Seven Terrific Tips for T-Shirt Quilts!

T-shirt quilts make such nice gifts and serve as great reminders of fun times. Whether you are ready to retire some summer shirts or preparing to make a t-shirt quilt, these tips will help you get started!

Previously, I showed you where to begin when creating t-shirt quilts, cutting blocks, and putting it all together. These tips serve as a quick reference.

Press, Don’t Iron

When applying Interfacing, press but don’t iron to keep shirt fibers from stretching (or, use a heat press). Also, since your iron has a triangular head, alternate it’s direction when pressing for good, overall adhesion.

Use a Pressing Cloth

Ironing screen printing on shirt fronts can damage the print. Use a pressing cloth if shirts need ironed.

Arrange Blocks Before Sewing

Use a bed, the floor, or back patio. It is much easier to get your arrangement just right if you lay out the blocks before sewing. Have fun with this process and play with different options. 

Take a Photo

Once you have blocks arranged to your liking, take a photo with camera or phone. That gives you a visual reference when sewing the blocks together.

Use a Walking Foot

Because everything has a tendency to shift, use a walking foot when sewing your quarter-inch seams. Stitch with a 75/11 sharp, no need for a ballpoint needle.

Keep Shirt Back Pieces

Use a shirt back as a pressing cloth. That way, the steam can get through and work out wrinkles that may have set in over time.

You can also add embroidery to blank shirt blocks for unique personalization or to fill in where needed. Back pieces can also be used to build smaller pieces up to block size.

Press Seams

When adding sashing, press seams toward the sashing to eliminate bulk.

Do you have any tips that you would like to share? 

May your day be blessed with perfect stitches and GlitterFlex!!

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Comments

  • Bonnie Welsh - September 12, 2019

    With regard to layout: I’d try a few different ones and take pictures (with nothing sewn up) just to see what looks best to me. With regard to block size: you can always cut to the smallest size OR you can build that smaller size up with scraps from some backs that have plain areas to make a block larger, or even small sleeve or pocket logos cut into small squares (maybe even three tiny squares next to a medium block to build up to the larger size). An open redwork design might work well on a quilt for quilting as long as it’s fairly simple and not too detailed. You could always test to see the look on a back scrap you don’t intend on using in the quilt itself. If it turns out you like it, save it to use as part of your quilt label for the back. I think you’ll need some sort of quilting within the blocks depending upon your block size but most t-shirt quilt blocks are too large to not have some quilting in there to stabilize the batting and such. Hope this helps.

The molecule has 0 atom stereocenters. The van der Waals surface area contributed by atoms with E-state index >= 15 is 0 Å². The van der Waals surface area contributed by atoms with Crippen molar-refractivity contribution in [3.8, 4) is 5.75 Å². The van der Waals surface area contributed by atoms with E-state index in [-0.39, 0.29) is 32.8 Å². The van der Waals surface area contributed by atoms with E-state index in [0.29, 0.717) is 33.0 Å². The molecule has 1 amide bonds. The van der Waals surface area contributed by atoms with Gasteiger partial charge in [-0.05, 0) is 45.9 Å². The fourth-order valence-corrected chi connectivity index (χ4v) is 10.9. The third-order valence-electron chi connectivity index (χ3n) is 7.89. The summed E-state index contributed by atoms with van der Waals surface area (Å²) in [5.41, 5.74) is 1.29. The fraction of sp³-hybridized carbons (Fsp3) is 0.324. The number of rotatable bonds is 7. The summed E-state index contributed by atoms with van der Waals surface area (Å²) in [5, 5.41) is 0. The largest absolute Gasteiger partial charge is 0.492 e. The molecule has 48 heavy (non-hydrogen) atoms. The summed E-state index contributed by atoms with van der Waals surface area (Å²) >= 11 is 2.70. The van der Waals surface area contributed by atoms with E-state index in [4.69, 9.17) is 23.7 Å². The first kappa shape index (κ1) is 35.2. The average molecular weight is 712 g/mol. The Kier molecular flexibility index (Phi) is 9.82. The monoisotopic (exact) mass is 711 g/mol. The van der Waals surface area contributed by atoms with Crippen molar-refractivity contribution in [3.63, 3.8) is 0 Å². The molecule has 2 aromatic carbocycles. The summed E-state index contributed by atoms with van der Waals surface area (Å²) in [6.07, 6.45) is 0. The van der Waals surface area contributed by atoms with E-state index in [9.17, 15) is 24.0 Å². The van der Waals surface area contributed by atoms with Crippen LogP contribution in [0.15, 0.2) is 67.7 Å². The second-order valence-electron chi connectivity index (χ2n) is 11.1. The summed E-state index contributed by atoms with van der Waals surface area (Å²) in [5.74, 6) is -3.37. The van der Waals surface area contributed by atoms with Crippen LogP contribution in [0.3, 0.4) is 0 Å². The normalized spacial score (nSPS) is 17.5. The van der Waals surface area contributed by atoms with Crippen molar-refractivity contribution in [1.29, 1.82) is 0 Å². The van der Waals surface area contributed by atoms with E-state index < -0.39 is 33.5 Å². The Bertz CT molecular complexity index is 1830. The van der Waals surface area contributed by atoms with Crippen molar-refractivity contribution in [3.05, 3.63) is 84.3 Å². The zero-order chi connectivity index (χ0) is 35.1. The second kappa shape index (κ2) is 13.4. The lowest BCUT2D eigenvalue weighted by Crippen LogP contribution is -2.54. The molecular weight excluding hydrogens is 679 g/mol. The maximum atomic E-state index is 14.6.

• Brenda - September 12, 2019

    I bought the cheapest, fusible interfacing that joanns carries online. I bought it when it was half off. It worked great for me. I had seen a tutorial on you tube and the girl made them alot and that read what she recommended. I believe it was 71F.
    I have made alot of memory pillows from t- shirts. I am about to begin a t- shirt quilt for my daughter from her dance shirts. She wants the fronts and the backs on there. The banks all have the names of the girls that were at the recitals. I am trying to decide on how to lay that out. Would you put the back next to the front? Or maybe at a diagonal? They are all bright colors with a different color for each year. I bought an embroidery/ quilting design off ballerinas that I would like to use maybe on the gray fabric I bought for sashings. Would it be too much to go over the shirts with it? They are like red work. Single line and very open. The shirts are all similar sizes except the first one she had when she was 4. So I thought I would make each t- shirt block around the size the smallest one will make. If anyone has ideas on layouts or the all over quilting, I would love to hear your ideas. I am thinking of using maybe pink thread if I do it on just the sashings but if I did an all over quilting with it I may have to use white or a variegated cinde all the shirts are different, bright colors.
    Any ideas?

  • cheri hart - September 03, 2019

    use a good quality fusible interfacing, I found the lighter weight interfacing didn’t work as well.

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